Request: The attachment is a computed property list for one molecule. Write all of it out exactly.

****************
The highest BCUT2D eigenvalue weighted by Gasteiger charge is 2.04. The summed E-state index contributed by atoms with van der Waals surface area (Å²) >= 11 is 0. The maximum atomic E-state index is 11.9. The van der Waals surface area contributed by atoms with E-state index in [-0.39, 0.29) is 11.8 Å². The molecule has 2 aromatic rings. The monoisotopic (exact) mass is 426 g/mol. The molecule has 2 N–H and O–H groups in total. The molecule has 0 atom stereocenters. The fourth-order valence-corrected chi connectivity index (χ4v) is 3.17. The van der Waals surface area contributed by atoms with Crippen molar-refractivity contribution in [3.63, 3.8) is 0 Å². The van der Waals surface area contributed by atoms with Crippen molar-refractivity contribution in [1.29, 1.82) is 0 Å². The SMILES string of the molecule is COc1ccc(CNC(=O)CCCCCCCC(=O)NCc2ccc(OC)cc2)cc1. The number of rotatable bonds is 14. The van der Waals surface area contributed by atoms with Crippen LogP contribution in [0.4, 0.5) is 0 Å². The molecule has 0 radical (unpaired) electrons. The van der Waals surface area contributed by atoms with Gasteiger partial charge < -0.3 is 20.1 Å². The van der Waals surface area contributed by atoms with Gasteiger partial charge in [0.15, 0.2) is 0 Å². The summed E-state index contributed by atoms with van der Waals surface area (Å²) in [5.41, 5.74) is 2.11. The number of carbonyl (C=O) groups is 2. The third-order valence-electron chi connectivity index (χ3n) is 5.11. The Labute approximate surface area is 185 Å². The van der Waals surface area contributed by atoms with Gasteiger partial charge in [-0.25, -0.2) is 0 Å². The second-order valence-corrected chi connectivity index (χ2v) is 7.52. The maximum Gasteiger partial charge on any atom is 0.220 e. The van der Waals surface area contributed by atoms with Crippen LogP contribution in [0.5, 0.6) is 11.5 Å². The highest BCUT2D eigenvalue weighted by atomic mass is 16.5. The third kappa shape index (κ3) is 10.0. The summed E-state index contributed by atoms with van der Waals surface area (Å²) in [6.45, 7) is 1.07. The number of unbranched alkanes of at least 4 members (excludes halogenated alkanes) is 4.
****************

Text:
The highest BCUT2D eigenvalue weighted by Gasteiger charge is 2.04. The summed E-state index contributed by atoms with van der Waals surface area (Å²) >= 11 is 0. The maximum atomic E-state index is 11.9. The van der Waals surface area contributed by atoms with E-state index in [-0.39, 0.29) is 11.8 Å². The molecule has 2 aromatic rings. The monoisotopic (exact) mass is 426 g/mol. The molecule has 2 N–H and O–H groups in total. The molecule has 0 atom stereocenters. The fourth-order valence-corrected chi connectivity index (χ4v) is 3.17. The van der Waals surface area contributed by atoms with Crippen molar-refractivity contribution in [3.63, 3.8) is 0 Å². The van der Waals surface area contributed by atoms with Crippen molar-refractivity contribution in [1.29, 1.82) is 0 Å². The SMILES string of the molecule is COc1ccc(CNC(=O)CCCCCCCC(=O)NCc2ccc(OC)cc2)cc1. The number of rotatable bonds is 14. The van der Waals surface area contributed by atoms with Crippen LogP contribution in [0.4, 0.5) is 0 Å². The molecule has 0 radical (unpaired) electrons. The van der Waals surface area contributed by atoms with Gasteiger partial charge < -0.3 is 20.1 Å². The van der Waals surface area contributed by atoms with Gasteiger partial charge in [0.15, 0.2) is 0 Å². The summed E-state index contributed by atoms with van der Waals surface area (Å²) in [5.41, 5.74) is 2.11. The number of carbonyl (C=O) groups is 2. The third-order valence-electron chi connectivity index (χ3n) is 5.11. The Labute approximate surface area is 185 Å². The van der Waals surface area contributed by atoms with Gasteiger partial charge in [-0.25, -0.2) is 0 Å². The second-order valence-corrected chi connectivity index (χ2v) is 7.52. The maximum Gasteiger partial charge on any atom is 0.220 e. The van der Waals surface area contributed by atoms with Crippen LogP contribution in [0.5, 0.6) is 11.5 Å². The highest BCUT2D eigenvalue weighted by atomic mass is 16.5. The third kappa shape index (κ3) is 10.0. The summed E-state index contributed by atoms with van der Waals surface area (Å²) in [6.45, 7) is 1.07. The number of unbranched alkanes of at least 4 members (excludes halogenated alkanes) is 4.